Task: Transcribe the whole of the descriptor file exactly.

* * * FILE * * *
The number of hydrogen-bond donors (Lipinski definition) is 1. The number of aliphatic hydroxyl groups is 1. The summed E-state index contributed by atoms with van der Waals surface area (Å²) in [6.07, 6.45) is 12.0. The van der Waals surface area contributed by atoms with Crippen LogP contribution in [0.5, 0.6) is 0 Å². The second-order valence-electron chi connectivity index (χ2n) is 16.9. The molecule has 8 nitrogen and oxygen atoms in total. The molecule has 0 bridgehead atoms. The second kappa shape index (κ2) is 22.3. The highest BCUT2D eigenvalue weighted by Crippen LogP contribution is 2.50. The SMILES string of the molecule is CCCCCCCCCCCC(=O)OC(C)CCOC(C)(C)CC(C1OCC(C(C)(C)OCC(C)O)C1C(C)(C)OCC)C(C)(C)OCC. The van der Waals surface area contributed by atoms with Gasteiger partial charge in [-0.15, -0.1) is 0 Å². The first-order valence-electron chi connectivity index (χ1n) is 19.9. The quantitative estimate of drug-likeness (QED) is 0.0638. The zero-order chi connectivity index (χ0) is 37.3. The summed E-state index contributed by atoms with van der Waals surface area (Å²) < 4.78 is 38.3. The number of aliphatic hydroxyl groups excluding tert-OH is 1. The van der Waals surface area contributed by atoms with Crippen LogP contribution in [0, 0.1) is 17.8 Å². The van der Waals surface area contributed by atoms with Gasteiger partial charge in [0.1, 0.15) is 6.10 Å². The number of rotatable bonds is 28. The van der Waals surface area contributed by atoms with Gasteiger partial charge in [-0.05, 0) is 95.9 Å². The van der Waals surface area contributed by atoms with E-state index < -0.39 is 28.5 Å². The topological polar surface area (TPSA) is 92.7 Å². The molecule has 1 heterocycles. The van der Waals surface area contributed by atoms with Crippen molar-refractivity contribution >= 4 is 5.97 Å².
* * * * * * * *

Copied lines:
The number of hydrogen-bond donors (Lipinski definition) is 1. The number of aliphatic hydroxyl groups is 1. The summed E-state index contributed by atoms with van der Waals surface area (Å²) in [6.07, 6.45) is 12.0. The van der Waals surface area contributed by atoms with Crippen LogP contribution in [0.5, 0.6) is 0 Å². The second-order valence-electron chi connectivity index (χ2n) is 16.9. The molecule has 8 nitrogen and oxygen atoms in total. The molecule has 0 bridgehead atoms. The second kappa shape index (κ2) is 22.3. The highest BCUT2D eigenvalue weighted by Crippen LogP contribution is 2.50. The SMILES string of the molecule is CCCCCCCCCCCC(=O)OC(C)CCOC(C)(C)CC(C1OCC(C(C)(C)OCC(C)O)C1C(C)(C)OCC)C(C)(C)OCC. The van der Waals surface area contributed by atoms with Gasteiger partial charge in [-0.15, -0.1) is 0 Å². The first-order valence-electron chi connectivity index (χ1n) is 19.9. The quantitative estimate of drug-likeness (QED) is 0.0638. The zero-order chi connectivity index (χ0) is 37.3. The summed E-state index contributed by atoms with van der Waals surface area (Å²) < 4.78 is 38.3. The number of aliphatic hydroxyl groups excluding tert-OH is 1. The van der Waals surface area contributed by atoms with Crippen LogP contribution in [0, 0.1) is 17.8 Å². The van der Waals surface area contributed by atoms with Gasteiger partial charge in [0.1, 0.15) is 6.10 Å². The number of rotatable bonds is 28. The van der Waals surface area contributed by atoms with Gasteiger partial charge in [-0.05, 0) is 95.9 Å². The van der Waals surface area contributed by atoms with E-state index < -0.39 is 28.5 Å². The topological polar surface area (TPSA) is 92.7 Å². The molecule has 1 heterocycles. The van der Waals surface area contributed by atoms with Crippen molar-refractivity contribution >= 4 is 5.97 Å².